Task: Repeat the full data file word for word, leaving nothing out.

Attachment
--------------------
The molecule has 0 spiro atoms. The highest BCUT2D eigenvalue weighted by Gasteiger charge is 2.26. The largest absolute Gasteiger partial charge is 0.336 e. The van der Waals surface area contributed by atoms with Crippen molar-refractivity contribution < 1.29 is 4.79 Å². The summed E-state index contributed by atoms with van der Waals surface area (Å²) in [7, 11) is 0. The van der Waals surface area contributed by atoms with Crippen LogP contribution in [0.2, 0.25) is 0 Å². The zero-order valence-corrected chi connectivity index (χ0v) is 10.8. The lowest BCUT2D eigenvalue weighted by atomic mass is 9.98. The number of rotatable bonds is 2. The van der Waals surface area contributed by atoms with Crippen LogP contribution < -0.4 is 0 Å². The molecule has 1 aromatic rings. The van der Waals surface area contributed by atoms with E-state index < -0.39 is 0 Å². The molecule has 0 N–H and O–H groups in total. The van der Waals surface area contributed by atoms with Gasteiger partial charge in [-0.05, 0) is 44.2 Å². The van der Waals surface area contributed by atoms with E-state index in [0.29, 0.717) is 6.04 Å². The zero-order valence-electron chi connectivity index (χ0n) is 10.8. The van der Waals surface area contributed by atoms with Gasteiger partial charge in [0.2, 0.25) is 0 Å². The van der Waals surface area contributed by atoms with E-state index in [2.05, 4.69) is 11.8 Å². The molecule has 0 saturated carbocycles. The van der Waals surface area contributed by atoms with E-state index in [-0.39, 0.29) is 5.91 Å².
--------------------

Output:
The molecule has 0 spiro atoms. The highest BCUT2D eigenvalue weighted by Gasteiger charge is 2.26. The largest absolute Gasteiger partial charge is 0.336 e. The van der Waals surface area contributed by atoms with Crippen molar-refractivity contribution < 1.29 is 4.79 Å². The summed E-state index contributed by atoms with van der Waals surface area (Å²) in [7, 11) is 0. The van der Waals surface area contributed by atoms with Crippen LogP contribution in [0.2, 0.25) is 0 Å². The zero-order valence-corrected chi connectivity index (χ0v) is 10.8. The lowest BCUT2D eigenvalue weighted by atomic mass is 9.98. The number of rotatable bonds is 2. The van der Waals surface area contributed by atoms with Crippen LogP contribution < -0.4 is 0 Å². The molecule has 1 aromatic rings. The van der Waals surface area contributed by atoms with E-state index < -0.39 is 0 Å². The molecule has 0 N–H and O–H groups in total. The van der Waals surface area contributed by atoms with Gasteiger partial charge in [-0.05, 0) is 44.2 Å². The van der Waals surface area contributed by atoms with E-state index in [0.29, 0.717) is 6.04 Å². The zero-order valence-electron chi connectivity index (χ0n) is 10.8. The van der Waals surface area contributed by atoms with Gasteiger partial charge in [0.2, 0.25) is 0 Å². The van der Waals surface area contributed by atoms with E-state index in [2.05, 4.69) is 11.8 Å². The molecule has 0 saturated carbocycles. The van der Waals surface area contributed by atoms with E-state index in [-0.39, 0.29) is 5.91 Å².